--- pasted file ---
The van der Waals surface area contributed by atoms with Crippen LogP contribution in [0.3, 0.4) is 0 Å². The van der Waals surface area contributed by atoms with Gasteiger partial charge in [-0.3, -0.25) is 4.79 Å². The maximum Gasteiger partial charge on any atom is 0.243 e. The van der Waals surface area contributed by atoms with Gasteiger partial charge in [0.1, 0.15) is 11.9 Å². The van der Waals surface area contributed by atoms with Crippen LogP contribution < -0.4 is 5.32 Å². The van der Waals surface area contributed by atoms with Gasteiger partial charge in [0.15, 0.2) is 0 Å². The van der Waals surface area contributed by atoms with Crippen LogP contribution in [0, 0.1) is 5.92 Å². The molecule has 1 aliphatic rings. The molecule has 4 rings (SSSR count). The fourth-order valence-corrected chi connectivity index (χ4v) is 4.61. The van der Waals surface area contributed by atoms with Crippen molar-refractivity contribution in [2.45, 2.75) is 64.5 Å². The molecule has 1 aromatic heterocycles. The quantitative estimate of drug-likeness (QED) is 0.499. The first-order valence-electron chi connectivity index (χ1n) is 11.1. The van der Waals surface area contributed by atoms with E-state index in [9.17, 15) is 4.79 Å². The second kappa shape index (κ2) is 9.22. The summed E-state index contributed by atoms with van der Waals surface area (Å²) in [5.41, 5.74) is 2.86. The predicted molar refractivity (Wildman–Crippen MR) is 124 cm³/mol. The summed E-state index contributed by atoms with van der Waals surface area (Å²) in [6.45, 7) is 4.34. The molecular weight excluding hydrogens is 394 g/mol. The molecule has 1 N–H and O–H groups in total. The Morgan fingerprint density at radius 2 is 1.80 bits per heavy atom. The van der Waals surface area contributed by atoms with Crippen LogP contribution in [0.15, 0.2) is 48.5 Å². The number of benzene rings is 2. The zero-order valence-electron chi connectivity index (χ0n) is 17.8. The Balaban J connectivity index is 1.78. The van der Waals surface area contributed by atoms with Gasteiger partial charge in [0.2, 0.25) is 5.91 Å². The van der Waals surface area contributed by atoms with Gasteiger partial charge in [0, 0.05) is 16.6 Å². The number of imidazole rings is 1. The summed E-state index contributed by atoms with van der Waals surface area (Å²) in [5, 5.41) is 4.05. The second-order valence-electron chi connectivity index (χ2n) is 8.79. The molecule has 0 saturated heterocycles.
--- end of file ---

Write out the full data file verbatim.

The van der Waals surface area contributed by atoms with Crippen LogP contribution in [0.3, 0.4) is 0 Å². The van der Waals surface area contributed by atoms with Gasteiger partial charge in [-0.3, -0.25) is 4.79 Å². The maximum Gasteiger partial charge on any atom is 0.243 e. The van der Waals surface area contributed by atoms with Gasteiger partial charge in [0.1, 0.15) is 11.9 Å². The van der Waals surface area contributed by atoms with Crippen LogP contribution < -0.4 is 5.32 Å². The van der Waals surface area contributed by atoms with Gasteiger partial charge in [0.15, 0.2) is 0 Å². The van der Waals surface area contributed by atoms with Crippen LogP contribution in [0, 0.1) is 5.92 Å². The molecule has 1 aliphatic rings. The molecule has 4 rings (SSSR count). The fourth-order valence-corrected chi connectivity index (χ4v) is 4.61. The van der Waals surface area contributed by atoms with Crippen molar-refractivity contribution in [2.45, 2.75) is 64.5 Å². The molecule has 1 aromatic heterocycles. The quantitative estimate of drug-likeness (QED) is 0.499. The first-order valence-electron chi connectivity index (χ1n) is 11.1. The van der Waals surface area contributed by atoms with E-state index in [9.17, 15) is 4.79 Å². The second kappa shape index (κ2) is 9.22. The summed E-state index contributed by atoms with van der Waals surface area (Å²) in [5.41, 5.74) is 2.86. The predicted molar refractivity (Wildman–Crippen MR) is 124 cm³/mol. The summed E-state index contributed by atoms with van der Waals surface area (Å²) in [6.45, 7) is 4.34. The molecular weight excluding hydrogens is 394 g/mol. The molecule has 1 N–H and O–H groups in total. The Morgan fingerprint density at radius 2 is 1.80 bits per heavy atom. The van der Waals surface area contributed by atoms with Crippen LogP contribution in [0.15, 0.2) is 48.5 Å². The number of benzene rings is 2. The zero-order valence-electron chi connectivity index (χ0n) is 17.8. The Balaban J connectivity index is 1.78. The van der Waals surface area contributed by atoms with Gasteiger partial charge in [0.2, 0.25) is 5.91 Å². The van der Waals surface area contributed by atoms with Gasteiger partial charge in [0, 0.05) is 16.6 Å². The number of imidazole rings is 1. The summed E-state index contributed by atoms with van der Waals surface area (Å²) in [5, 5.41) is 4.05. The second-order valence-electron chi connectivity index (χ2n) is 8.79. The molecule has 0 saturated heterocycles.